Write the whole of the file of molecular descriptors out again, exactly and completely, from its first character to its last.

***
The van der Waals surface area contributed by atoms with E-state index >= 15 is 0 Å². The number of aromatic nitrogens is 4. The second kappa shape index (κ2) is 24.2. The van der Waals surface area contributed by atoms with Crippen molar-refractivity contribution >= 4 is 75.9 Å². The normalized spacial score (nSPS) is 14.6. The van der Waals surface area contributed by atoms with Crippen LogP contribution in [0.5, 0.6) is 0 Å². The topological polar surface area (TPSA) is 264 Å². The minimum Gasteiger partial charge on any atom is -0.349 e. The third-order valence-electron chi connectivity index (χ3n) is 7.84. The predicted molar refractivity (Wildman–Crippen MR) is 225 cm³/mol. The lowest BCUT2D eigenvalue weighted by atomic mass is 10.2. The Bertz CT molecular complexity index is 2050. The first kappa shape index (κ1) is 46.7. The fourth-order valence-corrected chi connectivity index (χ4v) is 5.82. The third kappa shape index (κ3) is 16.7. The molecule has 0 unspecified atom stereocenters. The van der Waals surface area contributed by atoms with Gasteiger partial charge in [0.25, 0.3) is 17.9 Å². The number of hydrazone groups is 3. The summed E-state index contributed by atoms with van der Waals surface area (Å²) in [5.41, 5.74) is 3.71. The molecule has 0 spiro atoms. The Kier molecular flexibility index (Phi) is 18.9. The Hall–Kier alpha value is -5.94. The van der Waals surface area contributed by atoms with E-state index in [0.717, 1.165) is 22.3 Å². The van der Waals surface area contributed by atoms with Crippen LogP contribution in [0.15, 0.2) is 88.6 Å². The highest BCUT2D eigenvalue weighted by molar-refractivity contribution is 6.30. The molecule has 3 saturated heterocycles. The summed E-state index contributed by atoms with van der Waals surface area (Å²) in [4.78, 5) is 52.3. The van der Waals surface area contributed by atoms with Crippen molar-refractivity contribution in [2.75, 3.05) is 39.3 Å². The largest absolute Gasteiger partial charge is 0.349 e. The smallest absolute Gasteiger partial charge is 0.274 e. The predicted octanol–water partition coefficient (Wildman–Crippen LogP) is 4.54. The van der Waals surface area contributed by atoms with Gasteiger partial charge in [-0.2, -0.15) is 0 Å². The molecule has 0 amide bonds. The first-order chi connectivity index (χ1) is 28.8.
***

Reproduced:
The van der Waals surface area contributed by atoms with E-state index >= 15 is 0 Å². The number of aromatic nitrogens is 4. The second kappa shape index (κ2) is 24.2. The van der Waals surface area contributed by atoms with Crippen molar-refractivity contribution >= 4 is 75.9 Å². The normalized spacial score (nSPS) is 14.6. The van der Waals surface area contributed by atoms with Crippen LogP contribution in [0.5, 0.6) is 0 Å². The topological polar surface area (TPSA) is 264 Å². The minimum Gasteiger partial charge on any atom is -0.349 e. The third-order valence-electron chi connectivity index (χ3n) is 7.84. The predicted molar refractivity (Wildman–Crippen MR) is 225 cm³/mol. The lowest BCUT2D eigenvalue weighted by atomic mass is 10.2. The Bertz CT molecular complexity index is 2050. The first kappa shape index (κ1) is 46.7. The fourth-order valence-corrected chi connectivity index (χ4v) is 5.82. The third kappa shape index (κ3) is 16.7. The molecule has 0 unspecified atom stereocenters. The van der Waals surface area contributed by atoms with Gasteiger partial charge in [0.25, 0.3) is 17.9 Å². The number of hydrazone groups is 3. The summed E-state index contributed by atoms with van der Waals surface area (Å²) in [5.41, 5.74) is 3.71. The molecule has 0 spiro atoms. The Kier molecular flexibility index (Phi) is 18.9. The Hall–Kier alpha value is -5.94. The van der Waals surface area contributed by atoms with E-state index in [0.717, 1.165) is 22.3 Å². The van der Waals surface area contributed by atoms with Crippen LogP contribution in [0.15, 0.2) is 88.6 Å². The highest BCUT2D eigenvalue weighted by molar-refractivity contribution is 6.30. The molecule has 3 saturated heterocycles. The summed E-state index contributed by atoms with van der Waals surface area (Å²) in [4.78, 5) is 52.3. The van der Waals surface area contributed by atoms with Crippen molar-refractivity contribution in [2.75, 3.05) is 39.3 Å². The largest absolute Gasteiger partial charge is 0.349 e. The smallest absolute Gasteiger partial charge is 0.274 e. The predicted octanol–water partition coefficient (Wildman–Crippen LogP) is 4.54. The van der Waals surface area contributed by atoms with Gasteiger partial charge in [-0.2, -0.15) is 0 Å². The molecule has 0 amide bonds. The first-order chi connectivity index (χ1) is 28.8.